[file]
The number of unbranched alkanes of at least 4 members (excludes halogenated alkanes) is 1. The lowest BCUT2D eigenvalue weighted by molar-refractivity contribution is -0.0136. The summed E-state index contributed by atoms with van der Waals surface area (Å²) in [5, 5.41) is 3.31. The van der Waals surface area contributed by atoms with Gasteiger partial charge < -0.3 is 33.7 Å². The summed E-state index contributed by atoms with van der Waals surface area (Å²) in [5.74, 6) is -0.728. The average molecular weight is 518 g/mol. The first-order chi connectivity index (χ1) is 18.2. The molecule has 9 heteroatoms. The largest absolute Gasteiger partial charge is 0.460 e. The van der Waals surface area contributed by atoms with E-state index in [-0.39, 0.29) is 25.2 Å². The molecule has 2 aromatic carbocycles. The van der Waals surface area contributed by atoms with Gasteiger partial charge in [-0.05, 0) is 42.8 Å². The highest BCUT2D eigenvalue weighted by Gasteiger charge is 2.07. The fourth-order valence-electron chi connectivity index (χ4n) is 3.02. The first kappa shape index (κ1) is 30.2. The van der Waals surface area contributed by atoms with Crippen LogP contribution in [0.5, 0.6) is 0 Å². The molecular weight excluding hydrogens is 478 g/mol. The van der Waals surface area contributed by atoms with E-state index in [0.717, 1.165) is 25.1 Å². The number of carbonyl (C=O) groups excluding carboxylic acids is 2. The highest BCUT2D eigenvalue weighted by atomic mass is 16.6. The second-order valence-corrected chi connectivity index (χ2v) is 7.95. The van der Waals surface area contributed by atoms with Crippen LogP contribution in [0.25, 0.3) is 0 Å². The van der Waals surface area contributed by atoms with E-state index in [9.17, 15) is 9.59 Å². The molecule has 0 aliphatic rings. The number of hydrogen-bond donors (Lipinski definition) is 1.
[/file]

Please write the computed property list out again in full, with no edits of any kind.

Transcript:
The number of unbranched alkanes of at least 4 members (excludes halogenated alkanes) is 1. The lowest BCUT2D eigenvalue weighted by molar-refractivity contribution is -0.0136. The summed E-state index contributed by atoms with van der Waals surface area (Å²) in [5, 5.41) is 3.31. The van der Waals surface area contributed by atoms with Gasteiger partial charge < -0.3 is 33.7 Å². The summed E-state index contributed by atoms with van der Waals surface area (Å²) in [5.74, 6) is -0.728. The average molecular weight is 518 g/mol. The first-order chi connectivity index (χ1) is 18.2. The molecule has 9 heteroatoms. The largest absolute Gasteiger partial charge is 0.460 e. The van der Waals surface area contributed by atoms with E-state index in [-0.39, 0.29) is 25.2 Å². The molecule has 2 aromatic carbocycles. The van der Waals surface area contributed by atoms with Gasteiger partial charge in [-0.05, 0) is 42.8 Å². The highest BCUT2D eigenvalue weighted by Gasteiger charge is 2.07. The fourth-order valence-electron chi connectivity index (χ4n) is 3.02. The first kappa shape index (κ1) is 30.2. The van der Waals surface area contributed by atoms with Crippen LogP contribution in [0.5, 0.6) is 0 Å². The molecular weight excluding hydrogens is 478 g/mol. The van der Waals surface area contributed by atoms with E-state index in [0.717, 1.165) is 25.1 Å². The number of carbonyl (C=O) groups excluding carboxylic acids is 2. The highest BCUT2D eigenvalue weighted by atomic mass is 16.6. The second-order valence-corrected chi connectivity index (χ2v) is 7.95. The van der Waals surface area contributed by atoms with Crippen LogP contribution in [0.25, 0.3) is 0 Å². The van der Waals surface area contributed by atoms with E-state index in [9.17, 15) is 9.59 Å². The molecule has 0 aliphatic rings. The number of hydrogen-bond donors (Lipinski definition) is 1.